Researchers in Denmark and The Netherlands have discovered that during exercise, the human brain shifts into a higher gear and uses an "alternative energy" source: it does not feed on glucose but on lactate.
The research was the work of corresponding author Johannes J. Van Lieshout of the University of Amsterdam, and colleagues, and is published in the October 2008 print issue of The FASEB Journal (The journal of the Federation of American Societies for Experimental Biology).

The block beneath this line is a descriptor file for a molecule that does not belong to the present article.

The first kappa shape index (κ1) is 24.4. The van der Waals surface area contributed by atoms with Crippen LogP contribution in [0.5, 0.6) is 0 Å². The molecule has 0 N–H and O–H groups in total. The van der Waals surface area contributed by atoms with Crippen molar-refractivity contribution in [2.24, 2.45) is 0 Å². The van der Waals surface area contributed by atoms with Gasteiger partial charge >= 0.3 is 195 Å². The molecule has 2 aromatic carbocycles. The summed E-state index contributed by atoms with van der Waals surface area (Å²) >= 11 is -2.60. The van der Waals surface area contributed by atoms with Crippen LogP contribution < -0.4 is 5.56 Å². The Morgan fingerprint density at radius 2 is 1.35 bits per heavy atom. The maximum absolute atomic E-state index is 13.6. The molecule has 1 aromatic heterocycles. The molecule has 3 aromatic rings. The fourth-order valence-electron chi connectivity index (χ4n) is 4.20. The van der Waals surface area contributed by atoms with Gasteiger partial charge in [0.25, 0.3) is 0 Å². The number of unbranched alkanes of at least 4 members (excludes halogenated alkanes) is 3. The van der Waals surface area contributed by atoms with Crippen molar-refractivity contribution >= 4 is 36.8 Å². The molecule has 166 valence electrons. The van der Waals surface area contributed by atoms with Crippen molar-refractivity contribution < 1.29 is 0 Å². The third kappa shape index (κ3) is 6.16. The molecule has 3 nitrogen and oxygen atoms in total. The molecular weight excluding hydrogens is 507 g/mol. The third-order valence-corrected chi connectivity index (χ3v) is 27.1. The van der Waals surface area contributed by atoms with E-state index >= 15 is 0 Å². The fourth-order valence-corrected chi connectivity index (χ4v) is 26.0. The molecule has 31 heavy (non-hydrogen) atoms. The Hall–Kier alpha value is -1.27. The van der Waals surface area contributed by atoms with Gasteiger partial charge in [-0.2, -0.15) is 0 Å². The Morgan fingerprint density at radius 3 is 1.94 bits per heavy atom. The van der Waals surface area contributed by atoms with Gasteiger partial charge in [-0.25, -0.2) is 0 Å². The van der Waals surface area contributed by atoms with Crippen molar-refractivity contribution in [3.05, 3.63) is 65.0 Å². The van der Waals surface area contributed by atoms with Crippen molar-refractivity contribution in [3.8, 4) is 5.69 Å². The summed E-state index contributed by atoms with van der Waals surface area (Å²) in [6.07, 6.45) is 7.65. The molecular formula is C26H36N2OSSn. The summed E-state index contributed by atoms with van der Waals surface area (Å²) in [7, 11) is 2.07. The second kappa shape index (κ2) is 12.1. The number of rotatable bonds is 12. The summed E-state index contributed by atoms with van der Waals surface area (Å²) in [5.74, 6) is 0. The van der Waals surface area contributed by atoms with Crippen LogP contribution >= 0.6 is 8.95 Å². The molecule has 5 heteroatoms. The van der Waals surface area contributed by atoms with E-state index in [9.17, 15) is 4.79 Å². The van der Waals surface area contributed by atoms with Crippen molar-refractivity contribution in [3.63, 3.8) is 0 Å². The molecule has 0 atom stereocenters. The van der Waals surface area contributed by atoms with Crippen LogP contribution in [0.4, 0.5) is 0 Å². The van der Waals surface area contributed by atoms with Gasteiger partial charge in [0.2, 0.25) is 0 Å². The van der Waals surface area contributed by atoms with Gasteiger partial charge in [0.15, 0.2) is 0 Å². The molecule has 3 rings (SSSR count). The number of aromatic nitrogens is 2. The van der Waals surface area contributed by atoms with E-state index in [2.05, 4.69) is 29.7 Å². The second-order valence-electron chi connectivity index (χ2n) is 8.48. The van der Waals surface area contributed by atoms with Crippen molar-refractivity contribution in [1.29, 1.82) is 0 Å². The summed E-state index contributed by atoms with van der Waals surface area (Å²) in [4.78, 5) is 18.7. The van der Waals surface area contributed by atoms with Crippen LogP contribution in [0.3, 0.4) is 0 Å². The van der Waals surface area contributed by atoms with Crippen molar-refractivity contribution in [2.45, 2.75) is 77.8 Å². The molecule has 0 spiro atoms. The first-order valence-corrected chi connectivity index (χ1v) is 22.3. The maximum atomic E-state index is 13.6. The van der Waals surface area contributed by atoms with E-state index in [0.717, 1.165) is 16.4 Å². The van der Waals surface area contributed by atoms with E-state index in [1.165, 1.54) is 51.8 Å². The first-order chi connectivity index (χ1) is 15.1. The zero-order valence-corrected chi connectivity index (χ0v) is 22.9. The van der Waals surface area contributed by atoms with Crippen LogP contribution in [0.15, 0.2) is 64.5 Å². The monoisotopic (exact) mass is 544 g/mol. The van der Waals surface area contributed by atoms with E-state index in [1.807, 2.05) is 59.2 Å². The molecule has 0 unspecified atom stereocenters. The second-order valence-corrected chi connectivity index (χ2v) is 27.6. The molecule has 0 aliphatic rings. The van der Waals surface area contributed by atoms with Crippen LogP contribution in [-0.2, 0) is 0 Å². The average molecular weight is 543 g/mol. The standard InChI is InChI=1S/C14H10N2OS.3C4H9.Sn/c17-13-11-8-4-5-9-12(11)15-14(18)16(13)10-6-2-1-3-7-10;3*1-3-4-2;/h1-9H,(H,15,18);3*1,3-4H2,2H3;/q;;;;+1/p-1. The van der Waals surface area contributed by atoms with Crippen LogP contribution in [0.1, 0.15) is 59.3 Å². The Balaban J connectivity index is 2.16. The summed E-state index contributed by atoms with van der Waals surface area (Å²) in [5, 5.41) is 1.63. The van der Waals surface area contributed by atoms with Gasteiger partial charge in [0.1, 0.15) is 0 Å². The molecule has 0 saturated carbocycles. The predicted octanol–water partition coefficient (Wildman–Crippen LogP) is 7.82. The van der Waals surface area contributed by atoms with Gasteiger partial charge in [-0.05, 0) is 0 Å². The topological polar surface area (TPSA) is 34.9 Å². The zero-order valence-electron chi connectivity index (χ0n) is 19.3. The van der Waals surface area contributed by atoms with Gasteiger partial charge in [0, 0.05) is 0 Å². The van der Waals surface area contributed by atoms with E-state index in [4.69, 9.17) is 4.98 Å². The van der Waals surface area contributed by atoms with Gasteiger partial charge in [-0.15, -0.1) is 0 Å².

Up to a certain level of exercise, such as walking and light jogging, our muscles and other cells of the body get energy from aerobic respiration, that is glucose is oxidized by oxygen to make ATP molecules that deliver units of energy to cells.
But above a certain level of exercise, as it becomes more strenuous, the muscles shift to another way of making energy, using aerobic respiration, which involves lactate production and does not use oxygen.